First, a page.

Clock ticking as Spanish politicians try to form govt

epa05178180 Pedro Sanchez (L), the leader of Spanish socialist party PSOE, and Albert Rivera (R), leader of the Ciudadanos party, sign an agreement to form a coalition government at the Lower House in Madrid, Spain, 24 February 2016. Following the elections on 20 December 2015, Spain is still waiting for a new government after no party obtained enough votes to rule the country. Spanish King Felipe VI assignated socialist leader, Pedro Sanchez, as candidate to form Government, now Sanchez will have to negotiate with other political groups to obtain enough support at the Lower House to be sworn in as Prime Minister next 02 March 2016. If no agreement is reached, Spain will have to hold new elections in June. Besides the pact made with Ciudadanos, PSOE would need the support of more groups to form Government.  EPA/SERGIO BARRENECHEA


Ten weeks after a general election produced an unprecedented deadlock in parliament, efforts to form a government in Spain are entering a critical phase.
Socialist leader Pedro Sanchez will start the countdown to a fresh ballot when he asks lawmakers to let him lead the next government in a vote on Wednesday. The legislature will then have another two months to find a prime minister before a new election is triggered. With just 90 lawmakers in the 350-seat chamber, and another 40 from his pro-market ally Ciudadanos, he’s almost certain to be rejected at the first attempt.
Still, Sanchez is betting that his attempts to find a way out of the impasse will win him credit with voters and put pressure on Acting Prime Minister Mariano Rajoy’s People’s Party and anti-austerity group Podemos to drop their opposition. Sanchez aims to make the PP and Podemos look like obstacles to the Socialists’ efforts to take the country forward, according to Kiko Llaneras, a Madrid-based polling analyst at the research group Politikon.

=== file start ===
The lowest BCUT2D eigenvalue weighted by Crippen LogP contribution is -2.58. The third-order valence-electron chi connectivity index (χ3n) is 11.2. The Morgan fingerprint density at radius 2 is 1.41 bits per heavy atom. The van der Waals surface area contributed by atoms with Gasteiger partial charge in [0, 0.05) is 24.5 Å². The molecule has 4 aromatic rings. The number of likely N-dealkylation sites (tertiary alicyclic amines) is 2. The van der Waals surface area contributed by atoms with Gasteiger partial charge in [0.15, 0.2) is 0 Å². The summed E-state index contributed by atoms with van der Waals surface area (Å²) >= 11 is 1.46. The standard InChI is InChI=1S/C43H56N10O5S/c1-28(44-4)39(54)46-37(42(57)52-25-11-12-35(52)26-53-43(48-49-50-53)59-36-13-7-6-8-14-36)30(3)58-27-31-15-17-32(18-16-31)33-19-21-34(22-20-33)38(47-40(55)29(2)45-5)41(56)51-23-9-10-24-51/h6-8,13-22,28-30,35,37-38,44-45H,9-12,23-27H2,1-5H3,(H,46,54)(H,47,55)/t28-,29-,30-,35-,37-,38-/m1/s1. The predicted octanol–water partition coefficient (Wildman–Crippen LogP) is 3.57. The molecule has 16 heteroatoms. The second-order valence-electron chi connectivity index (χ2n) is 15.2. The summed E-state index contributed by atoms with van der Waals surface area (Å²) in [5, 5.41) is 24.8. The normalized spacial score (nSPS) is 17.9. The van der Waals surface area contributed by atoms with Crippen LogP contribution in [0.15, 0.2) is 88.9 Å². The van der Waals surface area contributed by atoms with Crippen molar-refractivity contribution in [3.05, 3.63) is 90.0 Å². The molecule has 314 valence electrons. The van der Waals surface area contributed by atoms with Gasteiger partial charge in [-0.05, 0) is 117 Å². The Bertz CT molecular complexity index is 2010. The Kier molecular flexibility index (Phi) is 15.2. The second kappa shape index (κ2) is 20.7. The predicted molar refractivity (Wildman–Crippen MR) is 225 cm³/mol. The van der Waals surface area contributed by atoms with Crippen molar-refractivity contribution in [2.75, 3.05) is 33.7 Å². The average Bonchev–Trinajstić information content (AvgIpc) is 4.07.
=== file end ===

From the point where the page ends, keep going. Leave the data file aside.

“Nobody wants to go to elections but if it has to happen everyone wants to go with the best possible political message,” said Llaneras. “The polls after the confidence votes will be a key test.”
Sixty-five percent of Spaniards would blame politicians for refusing to compromise if the country goes to fresh elections, according to a Metroscopia poll based on 2,400 interviews this month. The margin of error was 2 percentage points. Metroscopia plans to conduct a fresh study next week, as does GAD3 a rival pollster.

New Realities

Spanish politicians are struggling to forge a governing majority after the country’s two-party system was swept away by the political fallout from the economic protest.
The country’s government bonds have underperformed Italy’s over the past year, even though Spain’s economy has been growing more than three times as fast. Spain’s 10-year debt yields 11 basis points more than Italy’s. In April last year it was yielding 8 basis points less.
It’s a similar story across the rest of the continent as old certainties are questioned and new challenges strain the bonds holding the European Union together. The U.K. is preparing to vote on whether to leave the 28-nation bloc while Chancellor Angela Merkel faces the biggest challenge of her career as her allies recoil at the flood of refugees into Germany. Ireland is facing its own political stalemate after an election last week.
If Spain’s leaders fail to form a government, the election re-run would likely be held on June 26, three days after the “Brexit” referendum.
Sanchez and Ciudadanos leader Albert Rivera signed an agreement last week that could form the basis of a governing coalition, should they manage to gain the support from other political forces.

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